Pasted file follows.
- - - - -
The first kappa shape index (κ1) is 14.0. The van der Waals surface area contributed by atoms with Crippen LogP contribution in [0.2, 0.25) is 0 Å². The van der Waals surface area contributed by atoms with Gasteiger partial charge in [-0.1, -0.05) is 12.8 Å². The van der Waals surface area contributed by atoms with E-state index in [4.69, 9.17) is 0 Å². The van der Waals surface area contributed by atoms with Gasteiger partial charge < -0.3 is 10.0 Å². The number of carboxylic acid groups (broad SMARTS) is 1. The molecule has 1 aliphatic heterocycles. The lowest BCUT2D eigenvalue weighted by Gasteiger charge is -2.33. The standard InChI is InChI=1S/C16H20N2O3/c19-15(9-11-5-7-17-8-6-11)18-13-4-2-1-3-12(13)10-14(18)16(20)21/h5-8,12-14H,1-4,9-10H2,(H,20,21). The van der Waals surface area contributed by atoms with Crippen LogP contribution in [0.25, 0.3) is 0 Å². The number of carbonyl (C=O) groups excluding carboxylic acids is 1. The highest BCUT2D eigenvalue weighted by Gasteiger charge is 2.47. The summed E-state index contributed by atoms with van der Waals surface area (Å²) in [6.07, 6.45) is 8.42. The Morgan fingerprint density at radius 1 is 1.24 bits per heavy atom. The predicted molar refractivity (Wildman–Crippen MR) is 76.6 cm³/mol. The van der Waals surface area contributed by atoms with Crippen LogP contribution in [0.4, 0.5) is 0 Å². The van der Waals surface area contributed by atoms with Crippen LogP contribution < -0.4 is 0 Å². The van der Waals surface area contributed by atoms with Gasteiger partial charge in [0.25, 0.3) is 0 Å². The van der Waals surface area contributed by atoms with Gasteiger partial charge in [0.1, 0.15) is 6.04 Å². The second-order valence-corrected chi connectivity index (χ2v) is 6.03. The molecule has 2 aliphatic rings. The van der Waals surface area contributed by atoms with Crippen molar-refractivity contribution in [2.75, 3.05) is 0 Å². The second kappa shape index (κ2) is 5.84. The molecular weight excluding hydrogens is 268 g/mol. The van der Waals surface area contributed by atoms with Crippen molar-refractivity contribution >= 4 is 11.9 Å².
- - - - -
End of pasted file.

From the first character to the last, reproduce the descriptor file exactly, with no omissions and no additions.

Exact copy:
The first kappa shape index (κ1) is 14.0. The van der Waals surface area contributed by atoms with Crippen LogP contribution in [0.2, 0.25) is 0 Å². The van der Waals surface area contributed by atoms with Gasteiger partial charge in [-0.1, -0.05) is 12.8 Å². The van der Waals surface area contributed by atoms with E-state index in [4.69, 9.17) is 0 Å². The van der Waals surface area contributed by atoms with Gasteiger partial charge < -0.3 is 10.0 Å². The number of carboxylic acid groups (broad SMARTS) is 1. The molecule has 1 aliphatic heterocycles. The lowest BCUT2D eigenvalue weighted by Gasteiger charge is -2.33. The standard InChI is InChI=1S/C16H20N2O3/c19-15(9-11-5-7-17-8-6-11)18-13-4-2-1-3-12(13)10-14(18)16(20)21/h5-8,12-14H,1-4,9-10H2,(H,20,21). The van der Waals surface area contributed by atoms with Crippen LogP contribution in [0.25, 0.3) is 0 Å². The number of carbonyl (C=O) groups excluding carboxylic acids is 1. The highest BCUT2D eigenvalue weighted by Gasteiger charge is 2.47. The summed E-state index contributed by atoms with van der Waals surface area (Å²) in [6.07, 6.45) is 8.42. The Morgan fingerprint density at radius 1 is 1.24 bits per heavy atom. The predicted molar refractivity (Wildman–Crippen MR) is 76.6 cm³/mol. The van der Waals surface area contributed by atoms with Crippen LogP contribution in [0.4, 0.5) is 0 Å². The van der Waals surface area contributed by atoms with Crippen LogP contribution < -0.4 is 0 Å². The van der Waals surface area contributed by atoms with Gasteiger partial charge in [0.25, 0.3) is 0 Å². The van der Waals surface area contributed by atoms with Gasteiger partial charge in [0.1, 0.15) is 6.04 Å². The second-order valence-corrected chi connectivity index (χ2v) is 6.03. The molecule has 2 aliphatic rings. The van der Waals surface area contributed by atoms with Crippen molar-refractivity contribution in [2.75, 3.05) is 0 Å². The second kappa shape index (κ2) is 5.84. The molecular weight excluding hydrogens is 268 g/mol. The van der Waals surface area contributed by atoms with Crippen molar-refractivity contribution >= 4 is 11.9 Å².